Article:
Every business has a solution to its consumer’s problems whether it’s helping people lose weight, regrow their hair, or gain passive income. These are pain points that people want guidance to solve. If Brand A has a product that helps people lose weight however, Brand B has a product that claims to do the same, but Brand B is known for their community of individuals sharing their 6-month results of losing their love handles and getting in the best shape of their lives, then the consumer will buy Brand B’s product no doubt. A community doesn’t only provide social proof but it provides access, accountability, and guidance to a group of like-minded individuals. Don’t just sell a product, sell the lifestyle.

How to build a community

1/ Establish the problem you are trying to solve in your market.

2/ Create organic “engaging” content that will provide value to your consumers without anything in return. Ex: Content on social media platforms like YouTube, Instagram, Tik Tok, Twitter, etc.

3/ Establish a way to collect consumers’ emails/phone numbers that will provide further value than what they are getting from your socials. Ex: Blog or Newsletter. This does not mean running a lead gen campaign where you are collecting emails for a free PDF. This section is a form of “exclusive news/content” that consumers can get regularly from your brand.

4/ Building groups: In this section, you can build out a group tailored to loyal fans where they can share their thoughts and opinions about your products. You as a brand owner can give these fans special discounts and gifts. Use this group as a way to ask fans questions to improve your products and updates on new launches. These groups are subjective, you can create subgroups for certain fans and even a paid version based on your requirements.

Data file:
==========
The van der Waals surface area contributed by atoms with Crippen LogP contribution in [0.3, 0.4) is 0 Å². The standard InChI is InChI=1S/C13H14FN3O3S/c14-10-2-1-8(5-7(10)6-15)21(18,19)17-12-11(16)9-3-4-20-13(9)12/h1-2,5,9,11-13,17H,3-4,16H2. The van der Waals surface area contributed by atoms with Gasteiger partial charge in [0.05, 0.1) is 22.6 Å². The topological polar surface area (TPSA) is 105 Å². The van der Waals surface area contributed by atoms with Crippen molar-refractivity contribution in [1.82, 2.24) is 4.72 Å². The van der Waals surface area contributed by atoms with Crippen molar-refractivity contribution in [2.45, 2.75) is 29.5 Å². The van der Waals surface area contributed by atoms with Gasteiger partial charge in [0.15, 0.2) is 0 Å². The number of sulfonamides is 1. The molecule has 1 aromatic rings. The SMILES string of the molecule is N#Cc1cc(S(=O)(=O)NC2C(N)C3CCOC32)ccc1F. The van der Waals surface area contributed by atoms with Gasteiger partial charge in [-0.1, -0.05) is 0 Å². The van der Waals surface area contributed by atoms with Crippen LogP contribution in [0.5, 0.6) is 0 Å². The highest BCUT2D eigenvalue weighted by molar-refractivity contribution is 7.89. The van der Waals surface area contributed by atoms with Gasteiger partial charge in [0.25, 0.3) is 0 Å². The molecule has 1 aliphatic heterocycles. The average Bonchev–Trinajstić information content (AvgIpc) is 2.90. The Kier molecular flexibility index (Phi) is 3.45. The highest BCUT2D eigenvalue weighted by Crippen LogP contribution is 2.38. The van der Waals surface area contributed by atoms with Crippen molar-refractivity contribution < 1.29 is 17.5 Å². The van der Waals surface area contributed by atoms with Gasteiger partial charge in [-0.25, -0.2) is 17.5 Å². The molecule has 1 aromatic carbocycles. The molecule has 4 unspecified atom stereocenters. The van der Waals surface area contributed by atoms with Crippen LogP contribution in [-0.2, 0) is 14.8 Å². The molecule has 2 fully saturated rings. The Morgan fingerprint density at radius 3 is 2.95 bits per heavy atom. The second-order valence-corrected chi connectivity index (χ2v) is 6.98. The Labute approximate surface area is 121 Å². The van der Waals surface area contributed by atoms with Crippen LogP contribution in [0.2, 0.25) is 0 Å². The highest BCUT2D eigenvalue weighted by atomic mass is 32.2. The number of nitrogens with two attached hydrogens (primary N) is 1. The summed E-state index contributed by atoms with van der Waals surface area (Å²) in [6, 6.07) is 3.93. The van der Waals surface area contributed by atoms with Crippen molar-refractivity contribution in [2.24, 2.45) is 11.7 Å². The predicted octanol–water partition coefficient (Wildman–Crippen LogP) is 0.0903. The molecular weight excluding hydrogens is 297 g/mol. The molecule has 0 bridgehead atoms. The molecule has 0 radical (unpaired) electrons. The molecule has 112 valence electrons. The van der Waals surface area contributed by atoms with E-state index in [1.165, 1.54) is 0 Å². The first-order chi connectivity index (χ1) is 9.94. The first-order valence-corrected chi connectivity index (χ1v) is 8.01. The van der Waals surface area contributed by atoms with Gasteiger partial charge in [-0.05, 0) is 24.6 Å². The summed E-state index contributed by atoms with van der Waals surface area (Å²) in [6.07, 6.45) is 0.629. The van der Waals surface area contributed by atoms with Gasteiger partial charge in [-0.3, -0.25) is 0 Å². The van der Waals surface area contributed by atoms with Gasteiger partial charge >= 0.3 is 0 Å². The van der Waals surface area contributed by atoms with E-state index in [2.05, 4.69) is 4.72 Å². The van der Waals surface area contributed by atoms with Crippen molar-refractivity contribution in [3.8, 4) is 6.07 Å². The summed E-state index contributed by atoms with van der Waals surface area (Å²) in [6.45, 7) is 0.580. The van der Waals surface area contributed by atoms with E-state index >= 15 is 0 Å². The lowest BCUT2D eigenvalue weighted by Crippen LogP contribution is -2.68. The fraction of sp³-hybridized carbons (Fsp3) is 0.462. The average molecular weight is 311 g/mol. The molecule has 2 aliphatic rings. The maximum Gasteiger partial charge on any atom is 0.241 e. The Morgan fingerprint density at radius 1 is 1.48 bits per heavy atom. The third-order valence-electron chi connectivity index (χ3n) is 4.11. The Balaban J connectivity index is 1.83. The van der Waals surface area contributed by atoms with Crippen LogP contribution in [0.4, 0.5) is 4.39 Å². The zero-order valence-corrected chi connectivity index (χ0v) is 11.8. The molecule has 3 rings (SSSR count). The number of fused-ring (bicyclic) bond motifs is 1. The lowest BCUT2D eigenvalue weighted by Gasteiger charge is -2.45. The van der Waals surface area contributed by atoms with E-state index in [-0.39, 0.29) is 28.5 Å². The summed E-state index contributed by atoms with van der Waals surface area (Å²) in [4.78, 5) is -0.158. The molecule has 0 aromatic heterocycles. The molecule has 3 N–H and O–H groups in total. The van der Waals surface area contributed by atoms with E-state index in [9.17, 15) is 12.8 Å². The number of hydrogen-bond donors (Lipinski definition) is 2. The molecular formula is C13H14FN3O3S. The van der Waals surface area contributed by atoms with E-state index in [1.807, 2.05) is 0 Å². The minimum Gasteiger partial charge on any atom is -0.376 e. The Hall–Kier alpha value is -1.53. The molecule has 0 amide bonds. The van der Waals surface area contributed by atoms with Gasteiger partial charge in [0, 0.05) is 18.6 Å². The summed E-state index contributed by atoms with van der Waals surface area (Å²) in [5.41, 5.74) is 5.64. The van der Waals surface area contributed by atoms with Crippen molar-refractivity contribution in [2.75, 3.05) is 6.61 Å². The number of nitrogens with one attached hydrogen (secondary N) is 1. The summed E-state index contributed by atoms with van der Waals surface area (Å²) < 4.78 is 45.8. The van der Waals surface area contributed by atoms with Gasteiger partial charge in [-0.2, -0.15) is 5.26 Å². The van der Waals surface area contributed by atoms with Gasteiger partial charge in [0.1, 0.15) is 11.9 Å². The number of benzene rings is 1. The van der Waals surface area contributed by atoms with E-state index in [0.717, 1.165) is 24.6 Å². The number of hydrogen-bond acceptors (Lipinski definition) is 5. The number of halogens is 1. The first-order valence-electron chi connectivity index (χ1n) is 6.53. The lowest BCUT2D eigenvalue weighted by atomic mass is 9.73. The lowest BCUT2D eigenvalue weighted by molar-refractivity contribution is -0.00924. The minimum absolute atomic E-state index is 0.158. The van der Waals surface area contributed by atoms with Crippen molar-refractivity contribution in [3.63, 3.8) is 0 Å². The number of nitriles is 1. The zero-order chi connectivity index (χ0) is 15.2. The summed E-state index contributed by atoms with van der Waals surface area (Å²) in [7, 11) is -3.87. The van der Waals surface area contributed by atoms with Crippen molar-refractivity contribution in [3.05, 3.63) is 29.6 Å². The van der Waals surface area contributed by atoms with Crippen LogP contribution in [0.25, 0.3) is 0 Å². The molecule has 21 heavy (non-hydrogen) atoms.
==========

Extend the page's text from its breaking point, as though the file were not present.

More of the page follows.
Platforms to use

This section is subjective to how you would like to curate. A few free options are Reddit, Facebook groups, and Discord. Slack and Circle are both paid platforms that do a great job of creating a place for discussion, and their automations make publishing content simplistic.

My Final Take

The economy has indeed shifted the DTC landscape however, hope isn’t lost for owners today. The way we’ve once scaled brands by increasing ad spend, launching new products, and hoping our brand becomes successful is just a fantasy in 2022.

As consumer acquisition costs continue to rise every customer becomes 10x more important, so establishing the best customer experience is the biggest lever brands can pull to increase success, profitability, and most importantly longevity. When change happens you either adapt or perish in this case brands will either have to adapt or file for bankruptcy.

— Rudy Boateng, Media Buyer @ The Hemon Media Group

17 Responses

  1. Your article gave me a lot of inspiration, I hope you can explain your point of view in more detail, because I have some doubts, thank you.

Leave a Reply

Your email address will not be published. Required fields are marked *

17 Responses

  1. Your article gave me a lot of inspiration, I hope you can explain your point of view in more detail, because I have some doubts, thank you.

Leave a Reply

Your email address will not be published. Required fields are marked *

get maad weekly!